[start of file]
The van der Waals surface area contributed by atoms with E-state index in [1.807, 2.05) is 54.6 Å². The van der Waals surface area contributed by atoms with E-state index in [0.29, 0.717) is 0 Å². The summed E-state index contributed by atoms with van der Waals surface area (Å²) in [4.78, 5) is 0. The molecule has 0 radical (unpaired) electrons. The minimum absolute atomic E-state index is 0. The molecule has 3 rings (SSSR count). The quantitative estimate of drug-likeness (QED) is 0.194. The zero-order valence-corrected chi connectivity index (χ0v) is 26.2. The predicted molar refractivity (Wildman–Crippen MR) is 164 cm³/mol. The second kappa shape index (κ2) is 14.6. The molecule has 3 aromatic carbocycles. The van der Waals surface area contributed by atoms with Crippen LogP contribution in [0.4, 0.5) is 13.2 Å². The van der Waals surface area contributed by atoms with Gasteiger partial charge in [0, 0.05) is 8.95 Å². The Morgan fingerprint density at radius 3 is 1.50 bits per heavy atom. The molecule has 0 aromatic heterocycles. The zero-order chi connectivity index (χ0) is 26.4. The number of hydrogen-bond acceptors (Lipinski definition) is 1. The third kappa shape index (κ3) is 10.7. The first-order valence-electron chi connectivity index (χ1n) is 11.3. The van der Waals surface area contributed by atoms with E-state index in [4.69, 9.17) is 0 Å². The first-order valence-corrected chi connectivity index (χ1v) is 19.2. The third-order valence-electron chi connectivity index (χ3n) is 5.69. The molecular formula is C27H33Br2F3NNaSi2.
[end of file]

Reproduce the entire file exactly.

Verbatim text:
The van der Waals surface area contributed by atoms with E-state index in [1.807, 2.05) is 54.6 Å². The van der Waals surface area contributed by atoms with E-state index in [0.29, 0.717) is 0 Å². The summed E-state index contributed by atoms with van der Waals surface area (Å²) in [4.78, 5) is 0. The molecule has 0 radical (unpaired) electrons. The minimum absolute atomic E-state index is 0. The molecule has 3 rings (SSSR count). The quantitative estimate of drug-likeness (QED) is 0.194. The zero-order valence-corrected chi connectivity index (χ0v) is 26.2. The predicted molar refractivity (Wildman–Crippen MR) is 164 cm³/mol. The second kappa shape index (κ2) is 14.6. The molecule has 3 aromatic carbocycles. The van der Waals surface area contributed by atoms with Crippen LogP contribution in [0.4, 0.5) is 13.2 Å². The van der Waals surface area contributed by atoms with Gasteiger partial charge in [0, 0.05) is 8.95 Å². The Morgan fingerprint density at radius 3 is 1.50 bits per heavy atom. The molecule has 0 aromatic heterocycles. The zero-order chi connectivity index (χ0) is 26.4. The number of hydrogen-bond acceptors (Lipinski definition) is 1. The third kappa shape index (κ3) is 10.7. The first-order valence-electron chi connectivity index (χ1n) is 11.3. The van der Waals surface area contributed by atoms with E-state index in [4.69, 9.17) is 0 Å². The first-order valence-corrected chi connectivity index (χ1v) is 19.2. The third-order valence-electron chi connectivity index (χ3n) is 5.69. The molecular formula is C27H33Br2F3NNaSi2.